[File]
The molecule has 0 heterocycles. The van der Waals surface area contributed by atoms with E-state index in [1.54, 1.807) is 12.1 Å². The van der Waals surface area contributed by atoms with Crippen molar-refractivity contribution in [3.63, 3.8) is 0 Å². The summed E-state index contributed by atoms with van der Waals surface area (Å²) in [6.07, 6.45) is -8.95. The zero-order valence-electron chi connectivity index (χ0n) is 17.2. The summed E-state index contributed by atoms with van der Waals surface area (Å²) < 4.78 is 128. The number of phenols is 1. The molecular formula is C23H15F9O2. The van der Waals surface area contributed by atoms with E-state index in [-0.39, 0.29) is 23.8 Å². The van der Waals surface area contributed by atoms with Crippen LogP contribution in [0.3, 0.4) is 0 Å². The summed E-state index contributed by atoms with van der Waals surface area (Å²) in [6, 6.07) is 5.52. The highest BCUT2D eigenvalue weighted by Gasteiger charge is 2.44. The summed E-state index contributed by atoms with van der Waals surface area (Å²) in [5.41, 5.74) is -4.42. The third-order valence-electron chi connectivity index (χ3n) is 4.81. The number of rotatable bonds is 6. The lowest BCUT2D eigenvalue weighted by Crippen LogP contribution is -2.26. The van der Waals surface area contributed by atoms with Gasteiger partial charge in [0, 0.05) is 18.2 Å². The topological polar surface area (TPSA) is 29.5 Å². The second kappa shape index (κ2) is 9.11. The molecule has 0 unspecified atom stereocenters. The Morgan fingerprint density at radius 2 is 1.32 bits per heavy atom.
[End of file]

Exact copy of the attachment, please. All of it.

The molecule has 0 heterocycles. The van der Waals surface area contributed by atoms with E-state index in [1.54, 1.807) is 12.1 Å². The van der Waals surface area contributed by atoms with Crippen molar-refractivity contribution in [3.63, 3.8) is 0 Å². The summed E-state index contributed by atoms with van der Waals surface area (Å²) in [6.07, 6.45) is -8.95. The zero-order valence-electron chi connectivity index (χ0n) is 17.2. The summed E-state index contributed by atoms with van der Waals surface area (Å²) < 4.78 is 128. The number of phenols is 1. The molecular formula is C23H15F9O2. The van der Waals surface area contributed by atoms with E-state index in [-0.39, 0.29) is 23.8 Å². The van der Waals surface area contributed by atoms with Crippen LogP contribution in [0.3, 0.4) is 0 Å². The summed E-state index contributed by atoms with van der Waals surface area (Å²) in [6, 6.07) is 5.52. The highest BCUT2D eigenvalue weighted by Gasteiger charge is 2.44. The summed E-state index contributed by atoms with van der Waals surface area (Å²) in [5.41, 5.74) is -4.42. The third-order valence-electron chi connectivity index (χ3n) is 4.81. The number of rotatable bonds is 6. The lowest BCUT2D eigenvalue weighted by Crippen LogP contribution is -2.26. The van der Waals surface area contributed by atoms with Gasteiger partial charge in [0, 0.05) is 18.2 Å². The topological polar surface area (TPSA) is 29.5 Å². The second kappa shape index (κ2) is 9.11. The molecule has 0 unspecified atom stereocenters. The Morgan fingerprint density at radius 2 is 1.32 bits per heavy atom.